Blepharospasm | Neurology & Neurosurgery | Loyola Medicine

Blepharospasm

Overview and Facts about Blepharospasm

Blepharospasm is a movement disorder that causes spasms in the muscles that control your eyelids. People with blepharospasm may experience eye discomfort or uncontrolled blinking. The condition can also cause fatigue, light sensitivity, or facial spasms.

The cause of blepharospasm is not currently known. Some cases may be hereditary, and the condition seems more common in older adults. Treatment can help provide relief from symptoms.

Signs and Symptoms of Blepharospasm

Symptoms of blepharospasm include:

  • Eyelid twitching
  • Frequent blinking
  • Dry eyes

Some people with blepharospasm also have other facial spasms or tics. Discomfort caused by blepharospasm can also trigger symptoms like fatigue or emotional distress.

Many people with blepharospasm find that their symptoms disappear when they are sleeping or entirely focused on a task. However, some people may experience symptoms even when resting.

Causes and Risk Factors of Blepharospasm

The cause of blepharospasm is currently unknown. Symptoms may be worsened by:

  • Air pollution
  • Alcohol intake
  • Bright lights
  • Caffeine
  • Certain medications
  • Fatigue
  • Smoking
  • Stress

Blepharospasm can occur in people of all ages, but it’s more common in older adults; and women are more likely than men to have this condition.

While blepharospasm is not harmful to your health, symptoms can be distressing. The condition can also worsen over time. While symptoms may be mild at first, they often grow more severe as the condition progresses.

Tests and Diagnosis of Blepharospasm

Blepharospasm can sometimes be challenging to diagnose. A full eye exam with a qualified ophthalmologist can help rule out other conditions. In some cases, your doctor may also refer you to a neurologist for extra tests.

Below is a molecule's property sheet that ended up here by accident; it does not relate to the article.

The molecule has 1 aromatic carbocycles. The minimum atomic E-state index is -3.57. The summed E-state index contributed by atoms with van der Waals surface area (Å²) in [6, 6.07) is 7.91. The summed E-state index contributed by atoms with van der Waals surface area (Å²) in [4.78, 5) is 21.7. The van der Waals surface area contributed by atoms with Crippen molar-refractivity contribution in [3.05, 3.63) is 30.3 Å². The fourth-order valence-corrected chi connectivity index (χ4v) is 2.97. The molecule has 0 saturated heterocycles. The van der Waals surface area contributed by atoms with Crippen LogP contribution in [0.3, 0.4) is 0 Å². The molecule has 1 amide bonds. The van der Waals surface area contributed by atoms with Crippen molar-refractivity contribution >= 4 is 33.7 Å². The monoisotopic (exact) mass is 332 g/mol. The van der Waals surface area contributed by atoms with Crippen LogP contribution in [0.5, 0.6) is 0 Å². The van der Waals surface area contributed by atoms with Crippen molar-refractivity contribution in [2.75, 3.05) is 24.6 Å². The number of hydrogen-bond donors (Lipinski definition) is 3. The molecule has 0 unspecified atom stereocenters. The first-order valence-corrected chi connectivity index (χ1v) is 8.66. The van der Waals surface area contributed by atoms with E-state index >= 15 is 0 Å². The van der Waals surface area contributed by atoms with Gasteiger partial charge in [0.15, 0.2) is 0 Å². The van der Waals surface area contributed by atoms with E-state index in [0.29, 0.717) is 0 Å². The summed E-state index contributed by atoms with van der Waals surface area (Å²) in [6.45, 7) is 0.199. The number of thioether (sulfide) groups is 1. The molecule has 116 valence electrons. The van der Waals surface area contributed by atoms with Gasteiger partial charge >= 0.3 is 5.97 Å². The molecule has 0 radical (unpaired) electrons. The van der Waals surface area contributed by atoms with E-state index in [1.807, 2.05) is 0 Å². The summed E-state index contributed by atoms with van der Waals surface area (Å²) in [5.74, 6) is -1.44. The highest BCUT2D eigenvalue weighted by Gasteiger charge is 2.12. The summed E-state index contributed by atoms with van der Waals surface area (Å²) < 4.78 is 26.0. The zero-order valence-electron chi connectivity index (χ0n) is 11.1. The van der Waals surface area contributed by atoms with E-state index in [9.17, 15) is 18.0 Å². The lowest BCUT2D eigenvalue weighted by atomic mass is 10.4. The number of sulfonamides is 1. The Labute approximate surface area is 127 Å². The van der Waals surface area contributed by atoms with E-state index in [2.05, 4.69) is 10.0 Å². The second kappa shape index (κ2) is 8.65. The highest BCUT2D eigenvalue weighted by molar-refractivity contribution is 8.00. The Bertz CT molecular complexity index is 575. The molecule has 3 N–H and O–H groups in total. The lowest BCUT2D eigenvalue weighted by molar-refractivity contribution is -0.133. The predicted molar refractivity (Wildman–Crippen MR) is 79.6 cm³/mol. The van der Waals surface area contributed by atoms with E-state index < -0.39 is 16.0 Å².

Often, blepharospasm can be diagnosed during a physical exam. During the exam, your doctor may ask you when your symptoms began and how severe they are. Your doctor may also ask whether anything makes your symptoms better or worse.

Be sure to tell your doctor about any medications you are taking. Let your doctor know if you currently smoke, drink alcohol, or take illegal drugs. These substances can sometimes be responsible for blepharospasm.

Treatment and Care for Blepharospasm

Blepharospasm is often treated with prescription medications or botox injections. Botox contains botulinum toxin, a substance that can paralyze muscles. Thus, regular botox injections may help weaken the eyelid muscles affected by blepharospasm.

If botox injections fail to control your symptoms, your doctor may recommend surgery. A myomectomy procedure can remove certain nerves or muscles from your eyelid. Removing these tissues can prevent future eyelid spasms. Over 75% of patients who undergo myomectomy find relief from their symptoms. Your doctor can help you decide if this surgery is right for you.